DAVATZES: That should never happen, and if that happens I fault the management of the joint venture. You have to be prepared to be fired and the way I look at that is there was a baseball manager by the name of Walter Alston, who managed the Brooklyn Dodgers then the Los Angeles Starters for 20 some odd years, and his philosophy was really simple – "you're only as good as last year", and I believe that. And I believe that people who have been lucky like I have, you know, if we get fired it's not so bad. It's harder if you're putting the left front fender on at Lourdes; that person doesn't have a lot of choices, and fortunately for me guys like Frank Bennick, who's Ray's boss was just fabulous about that and the same thing for Herb Granath when Fred Pierce was there, and then after that Tom Murphy. They always believed that, and Bob Wright, who's been at NBC forever, he actually believes that. And so, I know people don't believe this, but I get total support and I don't get any interference, but you also have to be willing to push back. I remember when Disney bought [???] at ABC, they wanted to send this team from Burbank and I said, "I'm not doing that, because if I do that for you then I've got to have the guys here at the same time from the Hearst Corporation, at the same time from General Electric. Their accountants are going to be here and their lawyers are going to be here, and why are we doing this? I'm not doing it." And they haven't bothered me since then. I must admit when GE bought RCA, one of the first things I got from GE was a policy manual, which I sent back to them because... and of course, if any of them got control of the business then we'd operate under the auspices of that company, but right at the moment what I'm interested in is doing the best job for the consumer, the best job for cable operators, the best job for advertisers, and the best job for all the employees at our firm who have to pay mortgages and rents and send their kids to school, and so far we've been lucky.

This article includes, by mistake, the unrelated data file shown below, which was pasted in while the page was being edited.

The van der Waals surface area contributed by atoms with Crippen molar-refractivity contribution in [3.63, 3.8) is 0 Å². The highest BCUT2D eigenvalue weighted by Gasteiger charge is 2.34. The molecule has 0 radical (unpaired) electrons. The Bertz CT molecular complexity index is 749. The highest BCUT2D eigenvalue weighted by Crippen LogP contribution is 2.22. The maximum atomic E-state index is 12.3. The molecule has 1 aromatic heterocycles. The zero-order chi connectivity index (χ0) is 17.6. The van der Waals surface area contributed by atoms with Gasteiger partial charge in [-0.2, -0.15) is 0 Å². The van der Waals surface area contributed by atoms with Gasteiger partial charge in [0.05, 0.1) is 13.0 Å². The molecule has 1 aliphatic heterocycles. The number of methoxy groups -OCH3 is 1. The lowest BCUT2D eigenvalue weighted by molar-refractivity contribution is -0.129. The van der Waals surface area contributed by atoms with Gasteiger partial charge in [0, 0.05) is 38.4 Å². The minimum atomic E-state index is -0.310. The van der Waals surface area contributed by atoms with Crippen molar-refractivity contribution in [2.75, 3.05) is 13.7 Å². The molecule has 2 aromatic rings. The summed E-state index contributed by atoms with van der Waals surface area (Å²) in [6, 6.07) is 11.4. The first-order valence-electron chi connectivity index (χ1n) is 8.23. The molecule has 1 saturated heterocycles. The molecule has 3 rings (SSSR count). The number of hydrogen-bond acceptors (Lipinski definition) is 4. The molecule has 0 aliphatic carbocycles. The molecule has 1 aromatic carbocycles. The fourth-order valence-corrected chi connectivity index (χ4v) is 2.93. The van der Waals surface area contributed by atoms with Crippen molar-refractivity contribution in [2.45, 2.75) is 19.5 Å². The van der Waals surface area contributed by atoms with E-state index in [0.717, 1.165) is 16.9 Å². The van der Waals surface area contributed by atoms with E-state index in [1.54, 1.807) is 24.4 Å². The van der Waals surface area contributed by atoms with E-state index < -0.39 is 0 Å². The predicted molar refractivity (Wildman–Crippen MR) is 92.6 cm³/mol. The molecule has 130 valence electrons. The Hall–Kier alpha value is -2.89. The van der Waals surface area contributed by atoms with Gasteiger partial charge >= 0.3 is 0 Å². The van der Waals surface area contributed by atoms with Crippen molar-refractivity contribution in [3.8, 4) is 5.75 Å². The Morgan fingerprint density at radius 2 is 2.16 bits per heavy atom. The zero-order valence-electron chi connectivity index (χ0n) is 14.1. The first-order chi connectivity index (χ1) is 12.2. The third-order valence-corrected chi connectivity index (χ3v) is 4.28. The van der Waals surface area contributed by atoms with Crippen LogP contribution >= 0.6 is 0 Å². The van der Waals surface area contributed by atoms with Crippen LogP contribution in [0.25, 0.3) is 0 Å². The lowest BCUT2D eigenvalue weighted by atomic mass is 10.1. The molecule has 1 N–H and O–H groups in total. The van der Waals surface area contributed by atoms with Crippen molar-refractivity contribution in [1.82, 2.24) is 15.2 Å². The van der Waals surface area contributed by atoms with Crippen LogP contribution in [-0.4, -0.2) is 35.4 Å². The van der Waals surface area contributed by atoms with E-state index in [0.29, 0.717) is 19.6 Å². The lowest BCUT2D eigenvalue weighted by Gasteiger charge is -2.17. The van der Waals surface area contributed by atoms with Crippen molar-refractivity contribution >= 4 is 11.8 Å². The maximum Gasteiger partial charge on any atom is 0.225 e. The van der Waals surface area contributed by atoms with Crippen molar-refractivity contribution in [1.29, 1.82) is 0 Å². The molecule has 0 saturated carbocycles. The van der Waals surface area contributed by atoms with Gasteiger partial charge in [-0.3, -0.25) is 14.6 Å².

GREENE: What about the whole area of advertisers, demographics, who pushes who, how does that whole dynamic work, and what has the evolution been for A&E from those early days as it relates to that whole space to where you are now?